Was Life Better In 1900 Or 1945 For A Minority Group In Australia Aborigines. Key Understanding 1.5 Effects Of Cultural Experiences On Australian Society

1123 words - 4 pages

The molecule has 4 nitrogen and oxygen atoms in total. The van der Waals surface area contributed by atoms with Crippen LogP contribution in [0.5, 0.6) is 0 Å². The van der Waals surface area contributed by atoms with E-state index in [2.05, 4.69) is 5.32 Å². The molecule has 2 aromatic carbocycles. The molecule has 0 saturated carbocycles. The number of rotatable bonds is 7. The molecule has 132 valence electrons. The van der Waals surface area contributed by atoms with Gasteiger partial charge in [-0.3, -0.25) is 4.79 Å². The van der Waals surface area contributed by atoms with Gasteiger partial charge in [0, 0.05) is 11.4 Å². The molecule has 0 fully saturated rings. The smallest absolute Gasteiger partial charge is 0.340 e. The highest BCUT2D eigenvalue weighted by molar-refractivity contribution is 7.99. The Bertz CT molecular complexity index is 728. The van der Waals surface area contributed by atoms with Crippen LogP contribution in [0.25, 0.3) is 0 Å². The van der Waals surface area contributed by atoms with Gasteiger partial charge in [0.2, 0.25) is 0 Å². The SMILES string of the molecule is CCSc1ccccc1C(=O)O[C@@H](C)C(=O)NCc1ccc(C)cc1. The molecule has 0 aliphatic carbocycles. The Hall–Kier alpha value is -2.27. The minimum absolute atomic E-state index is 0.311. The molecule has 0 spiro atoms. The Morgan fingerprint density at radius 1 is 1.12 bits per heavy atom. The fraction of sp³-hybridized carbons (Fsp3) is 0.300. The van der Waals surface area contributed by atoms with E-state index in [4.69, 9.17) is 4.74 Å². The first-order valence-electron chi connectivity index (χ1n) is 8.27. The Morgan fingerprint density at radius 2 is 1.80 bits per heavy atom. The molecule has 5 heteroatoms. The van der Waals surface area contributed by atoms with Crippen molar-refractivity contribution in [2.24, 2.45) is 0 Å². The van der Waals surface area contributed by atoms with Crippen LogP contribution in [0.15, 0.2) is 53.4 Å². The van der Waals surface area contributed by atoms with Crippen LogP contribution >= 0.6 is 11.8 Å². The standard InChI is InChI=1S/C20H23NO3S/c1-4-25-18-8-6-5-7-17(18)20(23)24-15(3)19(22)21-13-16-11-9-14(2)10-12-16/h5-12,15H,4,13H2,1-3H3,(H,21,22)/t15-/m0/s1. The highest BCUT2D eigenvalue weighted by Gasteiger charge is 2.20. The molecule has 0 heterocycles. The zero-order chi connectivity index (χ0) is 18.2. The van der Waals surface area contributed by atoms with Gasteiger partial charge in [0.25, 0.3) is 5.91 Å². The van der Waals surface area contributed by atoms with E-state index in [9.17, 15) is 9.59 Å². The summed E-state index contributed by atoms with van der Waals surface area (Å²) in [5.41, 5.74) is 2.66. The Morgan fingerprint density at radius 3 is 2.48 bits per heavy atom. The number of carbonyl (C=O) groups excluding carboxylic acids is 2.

Aboriginal people in Australia fared better in 1945 than they di in 1900, due to policies of assimilation rather than protectionism. Although life for Aborigines was still far from their free spirited existence pre colonisation; gradual changes in the way they were treated meant life was somewhat better in 1945, but still faced racism and . In a post colonial society, the Aboriginal people were marginalised and oppressed by the paternalistic policies forming the Aboriginal Act, amended 1905. This act restricted aspects of everyday life, such as not being allowed to camp in or near town, buy alcohol, and be seen as guilty until proven innocent. Chief Protector Neville was also a key factor in Aboriginal disempowerment and further erosion of the Aboriginal culture. Although Aborigines suffered many injustices during this time period, it would appear that life had improved overall by 1945. The experiences of Australia's Aborigines have shaped the nation, making us more accepting of different cultures and the racism and prejudice that was once prevalent in society has decreased.There was little for Aborigines to celebrate when Australia federated in January 1901. They were excluded in the March 1901 census, which recorded 3,773,801 non Indigenous people living in Australia, and faced government and community racism. The population of Aboriginal people had fallen from 300,000 when whites first settled in 1788 to just 60,000. The Australian constitution made only two references to Aborigines, Sections 51 and 127, which were both aimed at excluding them from the new nation. In 1902, Parliament debated the Commonwealth Franchise Act, and the vote was given to women but not to Aboriginal people. This was because many people felt that to grant franchise to Aborigines is to confer a short-lived privelage on a dying race. This idea stemmed from the social Darwinist theory, that Aborigals were and inferior and primitive race, doomed to extinction. It is clear to see from the dominant attitudes and ideas of early Australian society that racism and prejudice were rife; making Aboriginal life very difficult indeed.The social Darwinist theory was partly responsible for the evolution of the Protectionist Policy. Aboriginal Protection Boards acted in the role of parent, believing Aboriginal people could not provide for themselves and therefore needed protecting. This paternalism led to many Aboriginal people being removed from traditional lands and being placed in reserves and missions, such as the Moore River and New Noricia settlements in WA. The Commonwealth report of 1913 recommended that all Aboriginal children of mixed race to be removed from their mothers to better integrate into a white Australia. These children were known as the Stolen Generations, and is often seen as one of Australia's most shameful actions. Policies and actions such as these led to the paternalistic government ways being unveiled as pseudo protectionist; destroying the Aboriginal...

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